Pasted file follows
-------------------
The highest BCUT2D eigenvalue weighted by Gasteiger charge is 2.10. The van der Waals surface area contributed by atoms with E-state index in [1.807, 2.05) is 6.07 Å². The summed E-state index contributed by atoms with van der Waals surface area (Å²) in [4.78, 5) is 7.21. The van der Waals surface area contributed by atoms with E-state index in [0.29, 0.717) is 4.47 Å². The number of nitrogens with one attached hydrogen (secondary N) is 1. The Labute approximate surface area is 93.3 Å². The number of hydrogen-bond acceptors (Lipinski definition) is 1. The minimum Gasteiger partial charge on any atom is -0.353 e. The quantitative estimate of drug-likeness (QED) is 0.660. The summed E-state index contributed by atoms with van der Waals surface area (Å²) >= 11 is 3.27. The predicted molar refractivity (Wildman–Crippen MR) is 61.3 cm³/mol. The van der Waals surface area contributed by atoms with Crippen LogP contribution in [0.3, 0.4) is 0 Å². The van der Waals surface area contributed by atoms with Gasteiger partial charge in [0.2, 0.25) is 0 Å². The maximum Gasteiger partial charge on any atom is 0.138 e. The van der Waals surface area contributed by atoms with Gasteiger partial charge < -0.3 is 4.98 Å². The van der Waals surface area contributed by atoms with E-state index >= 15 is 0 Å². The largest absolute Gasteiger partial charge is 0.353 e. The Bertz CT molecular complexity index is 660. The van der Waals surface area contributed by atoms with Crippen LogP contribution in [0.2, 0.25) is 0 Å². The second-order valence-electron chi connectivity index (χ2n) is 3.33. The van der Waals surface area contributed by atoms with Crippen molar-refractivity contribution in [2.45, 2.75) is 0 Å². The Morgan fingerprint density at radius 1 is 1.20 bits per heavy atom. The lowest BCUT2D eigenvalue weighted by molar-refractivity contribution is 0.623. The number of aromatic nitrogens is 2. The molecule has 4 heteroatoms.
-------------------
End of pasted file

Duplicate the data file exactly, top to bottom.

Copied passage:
The highest BCUT2D eigenvalue weighted by Gasteiger charge is 2.10. The van der Waals surface area contributed by atoms with E-state index in [1.807, 2.05) is 6.07 Å². The summed E-state index contributed by atoms with van der Waals surface area (Å²) in [4.78, 5) is 7.21. The van der Waals surface area contributed by atoms with E-state index in [0.29, 0.717) is 4.47 Å². The number of nitrogens with one attached hydrogen (secondary N) is 1. The Labute approximate surface area is 93.3 Å². The number of hydrogen-bond acceptors (Lipinski definition) is 1. The minimum Gasteiger partial charge on any atom is -0.353 e. The quantitative estimate of drug-likeness (QED) is 0.660. The summed E-state index contributed by atoms with van der Waals surface area (Å²) >= 11 is 3.27. The predicted molar refractivity (Wildman–Crippen MR) is 61.3 cm³/mol. The van der Waals surface area contributed by atoms with Crippen LogP contribution in [0.3, 0.4) is 0 Å². The van der Waals surface area contributed by atoms with Gasteiger partial charge in [0.2, 0.25) is 0 Å². The maximum Gasteiger partial charge on any atom is 0.138 e. The van der Waals surface area contributed by atoms with Gasteiger partial charge < -0.3 is 4.98 Å². The van der Waals surface area contributed by atoms with E-state index >= 15 is 0 Å². The largest absolute Gasteiger partial charge is 0.353 e. The Bertz CT molecular complexity index is 660. The van der Waals surface area contributed by atoms with Crippen LogP contribution in [0.2, 0.25) is 0 Å². The second-order valence-electron chi connectivity index (χ2n) is 3.33. The van der Waals surface area contributed by atoms with Crippen molar-refractivity contribution in [2.45, 2.75) is 0 Å². The Morgan fingerprint density at radius 1 is 1.20 bits per heavy atom. The lowest BCUT2D eigenvalue weighted by molar-refractivity contribution is 0.623. The number of aromatic nitrogens is 2. The molecule has 4 heteroatoms.